Chestertown, MD, March 8, 2006 — Washington College welcomes acclaimed essayist and novelist Jonathan Franzen, author of The Corrections, to kick off its annual Sophie Kerr Weekend, Friday, March 31, 2006 at 4 p.m. in the College's Norman James Theatre. The reading from his forthcoming "personal history" The Discomfort Zone is free and open to the public. Book signing to follow.
Held every March at Washington College, the Sophie Kerr Weekend gives a group of 100 high school-age writers a chance to experience the College's renowned creative writing program through readings, seminars, and small-group workshops with visiting writers and faculty members.
The Sophie Kerr Weekend also honors the legacy of the late Sophie Kerr, a writer from Denton, Md., whose generosity has enriched Washington College's literary culture. When she died in 1965, Kerr left the bulk of her estate to Washington College, specifying that one half of the income from her bequest be awarded every year to the senior showing the most "ability and promise for future fulfillment in the field of literary endeavor"—the famed Sophie Kerr Prize—and the other half be used to bring visiting writers to campus, to fund scholarships, and to help defray the costs of student publications.
Jonathan Franzen joins authors and poets such as Joyce Carol Oates, Tim O'Brien, and Billy Collins, who in recent years have read from their works to start the weekend's activities.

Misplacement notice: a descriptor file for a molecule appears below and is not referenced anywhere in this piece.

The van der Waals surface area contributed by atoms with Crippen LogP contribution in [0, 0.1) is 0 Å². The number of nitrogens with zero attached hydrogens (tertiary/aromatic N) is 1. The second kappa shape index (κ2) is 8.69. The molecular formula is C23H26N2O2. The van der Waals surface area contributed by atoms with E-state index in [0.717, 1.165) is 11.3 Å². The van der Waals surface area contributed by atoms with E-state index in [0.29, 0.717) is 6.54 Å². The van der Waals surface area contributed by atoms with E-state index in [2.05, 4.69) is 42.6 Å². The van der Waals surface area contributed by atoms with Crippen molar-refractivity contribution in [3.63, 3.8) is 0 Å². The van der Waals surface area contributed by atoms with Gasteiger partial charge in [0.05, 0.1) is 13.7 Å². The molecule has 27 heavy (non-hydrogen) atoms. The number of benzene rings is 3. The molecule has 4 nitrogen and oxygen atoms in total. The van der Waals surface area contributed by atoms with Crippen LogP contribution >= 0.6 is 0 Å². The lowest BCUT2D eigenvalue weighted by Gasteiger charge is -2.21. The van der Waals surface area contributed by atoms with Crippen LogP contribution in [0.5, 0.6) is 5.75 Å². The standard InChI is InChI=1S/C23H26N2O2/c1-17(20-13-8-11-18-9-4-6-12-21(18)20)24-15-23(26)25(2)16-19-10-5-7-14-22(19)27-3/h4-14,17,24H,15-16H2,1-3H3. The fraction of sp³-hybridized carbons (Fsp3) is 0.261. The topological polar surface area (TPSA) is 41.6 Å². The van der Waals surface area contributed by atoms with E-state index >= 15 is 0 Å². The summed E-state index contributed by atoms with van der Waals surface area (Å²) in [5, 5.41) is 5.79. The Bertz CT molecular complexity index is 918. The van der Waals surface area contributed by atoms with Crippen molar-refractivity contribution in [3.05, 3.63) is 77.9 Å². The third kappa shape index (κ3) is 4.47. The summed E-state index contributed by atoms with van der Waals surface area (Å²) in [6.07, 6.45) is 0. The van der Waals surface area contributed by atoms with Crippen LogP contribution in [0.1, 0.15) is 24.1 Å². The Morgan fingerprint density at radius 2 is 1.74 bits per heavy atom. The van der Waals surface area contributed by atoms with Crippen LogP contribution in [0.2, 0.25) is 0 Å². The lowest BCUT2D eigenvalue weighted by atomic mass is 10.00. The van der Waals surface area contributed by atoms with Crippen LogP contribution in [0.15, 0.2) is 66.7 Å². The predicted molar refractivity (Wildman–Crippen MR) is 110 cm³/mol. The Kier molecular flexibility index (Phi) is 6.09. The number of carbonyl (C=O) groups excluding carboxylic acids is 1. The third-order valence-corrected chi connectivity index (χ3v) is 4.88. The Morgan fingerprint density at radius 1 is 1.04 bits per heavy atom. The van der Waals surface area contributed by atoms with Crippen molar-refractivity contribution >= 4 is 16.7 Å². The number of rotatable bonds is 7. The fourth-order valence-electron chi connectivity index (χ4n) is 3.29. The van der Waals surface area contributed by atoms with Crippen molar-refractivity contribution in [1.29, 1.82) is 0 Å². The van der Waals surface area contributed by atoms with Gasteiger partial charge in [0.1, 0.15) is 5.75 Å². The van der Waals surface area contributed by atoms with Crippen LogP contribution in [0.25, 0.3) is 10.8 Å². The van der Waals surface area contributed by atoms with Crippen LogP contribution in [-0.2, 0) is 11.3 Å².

When The Corrections was published in the fall of 2001, Jonathan Franzen was probably better known for his nonfiction than for the two novels he had already published. In an essay he wrote for Harper's in 1996, Franzen lamented the declining cultural authority of the American novel and described his personal search for reasons to persist as a fiction writer. "The novelist has more and more to say to readers who have less and less time to read," he wrote. "Where to find the energy to engage with a culture in crisis when the crisis consists in the impossibility of engaging with the culture?"
Five years after publishing this essay, Franzen became fully engaged with his culture. The Corrections was an enormous international bestseller, with translations in 35 languages, American hardcover sales of nearly one million copies, and nominations for nearly every major book prize in the country. Franzen was awarded the National Book Award for this novel. As if sales and critical acclaim weren't enough to boost his profile, the author found himself in a public relations imbroglio over his conflicted reaction to his book's endorsement by Oprah's Book Club.
Franzen's first novel, The Twenty-Seventh City (1988), was a reimagination of his hometown, St. Louis, through the eyes of conspirators and terrorists from South Asia. His second novel, Strong Motion (1992), was a thriller-cum-love-story set in the student slums of Boston. Both books displayed Franzen's ability to connect the personal and the political, the emotional and the social, in compelling and richly textured narratives.
Born in Western Springs, Illinois, in 1959, Jonathan Franzen grew up in Webster Goves, Missouri, a suburb of St. Louis. After graduating from Swarthmore College in 1981, he studied in Berlin as a Fulbright scholar and later worked in a seismology lab at Harvard. Franzen is also the author of a bestselling collection of essays, How to Be Alone. He lives in New York City and continues to write essays, including political journalism for The New Yorker.
Washington College is a private, independent college of liberal arts and sciences located in historic Chestertown on Maryland's Eastern Shore. Founded in 1782 under the patronage of George Washington, it was the first college chartered in the new nation.